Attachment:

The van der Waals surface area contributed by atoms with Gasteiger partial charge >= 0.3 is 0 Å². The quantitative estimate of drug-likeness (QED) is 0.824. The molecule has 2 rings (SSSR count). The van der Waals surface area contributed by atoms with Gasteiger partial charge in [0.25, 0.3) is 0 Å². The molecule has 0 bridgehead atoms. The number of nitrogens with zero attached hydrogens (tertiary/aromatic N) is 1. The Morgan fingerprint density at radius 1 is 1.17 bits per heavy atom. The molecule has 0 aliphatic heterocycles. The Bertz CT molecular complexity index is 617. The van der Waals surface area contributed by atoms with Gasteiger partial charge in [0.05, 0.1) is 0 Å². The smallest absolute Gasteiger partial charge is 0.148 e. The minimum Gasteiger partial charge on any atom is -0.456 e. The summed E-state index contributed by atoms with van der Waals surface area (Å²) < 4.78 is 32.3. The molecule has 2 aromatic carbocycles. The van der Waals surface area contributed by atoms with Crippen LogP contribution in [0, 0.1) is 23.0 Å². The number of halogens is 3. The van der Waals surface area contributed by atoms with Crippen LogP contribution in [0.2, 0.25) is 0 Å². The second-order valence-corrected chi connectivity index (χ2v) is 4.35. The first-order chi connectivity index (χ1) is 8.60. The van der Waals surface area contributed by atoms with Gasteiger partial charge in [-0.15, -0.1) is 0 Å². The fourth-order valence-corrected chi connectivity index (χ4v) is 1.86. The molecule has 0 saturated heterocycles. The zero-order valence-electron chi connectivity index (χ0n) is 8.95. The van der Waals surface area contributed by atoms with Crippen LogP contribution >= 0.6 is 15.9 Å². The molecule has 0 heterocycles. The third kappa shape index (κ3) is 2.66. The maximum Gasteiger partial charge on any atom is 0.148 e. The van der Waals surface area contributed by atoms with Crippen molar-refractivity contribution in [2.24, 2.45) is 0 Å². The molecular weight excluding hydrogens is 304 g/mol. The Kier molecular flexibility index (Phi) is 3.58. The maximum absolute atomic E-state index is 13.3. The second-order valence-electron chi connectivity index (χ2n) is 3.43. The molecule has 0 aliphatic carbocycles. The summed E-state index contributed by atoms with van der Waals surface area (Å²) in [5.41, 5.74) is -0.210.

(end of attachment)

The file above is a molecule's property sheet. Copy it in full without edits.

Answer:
The van der Waals surface area contributed by atoms with Gasteiger partial charge >= 0.3 is 0 Å². The quantitative estimate of drug-likeness (QED) is 0.824. The molecule has 2 rings (SSSR count). The van der Waals surface area contributed by atoms with Gasteiger partial charge in [0.25, 0.3) is 0 Å². The molecule has 0 bridgehead atoms. The number of nitrogens with zero attached hydrogens (tertiary/aromatic N) is 1. The Morgan fingerprint density at radius 1 is 1.17 bits per heavy atom. The molecule has 0 aliphatic heterocycles. The Bertz CT molecular complexity index is 617. The van der Waals surface area contributed by atoms with Gasteiger partial charge in [0.05, 0.1) is 0 Å². The smallest absolute Gasteiger partial charge is 0.148 e. The minimum Gasteiger partial charge on any atom is -0.456 e. The summed E-state index contributed by atoms with van der Waals surface area (Å²) < 4.78 is 32.3. The molecule has 2 aromatic carbocycles. The van der Waals surface area contributed by atoms with Crippen LogP contribution in [0, 0.1) is 23.0 Å². The number of halogens is 3. The van der Waals surface area contributed by atoms with Crippen LogP contribution in [0.2, 0.25) is 0 Å². The second-order valence-corrected chi connectivity index (χ2v) is 4.35. The first-order chi connectivity index (χ1) is 8.60. The van der Waals surface area contributed by atoms with Gasteiger partial charge in [-0.15, -0.1) is 0 Å². The fourth-order valence-corrected chi connectivity index (χ4v) is 1.86. The molecule has 0 saturated heterocycles. The zero-order valence-electron chi connectivity index (χ0n) is 8.95. The van der Waals surface area contributed by atoms with Crippen LogP contribution >= 0.6 is 15.9 Å². The molecule has 0 heterocycles. The third kappa shape index (κ3) is 2.66. The maximum Gasteiger partial charge on any atom is 0.148 e. The van der Waals surface area contributed by atoms with Crippen molar-refractivity contribution in [2.24, 2.45) is 0 Å². The molecular weight excluding hydrogens is 304 g/mol. The Kier molecular flexibility index (Phi) is 3.58. The maximum absolute atomic E-state index is 13.3. The second-order valence-electron chi connectivity index (χ2n) is 3.43. The molecule has 0 aliphatic carbocycles. The summed E-state index contributed by atoms with van der Waals surface area (Å²) in [5.41, 5.74) is -0.210.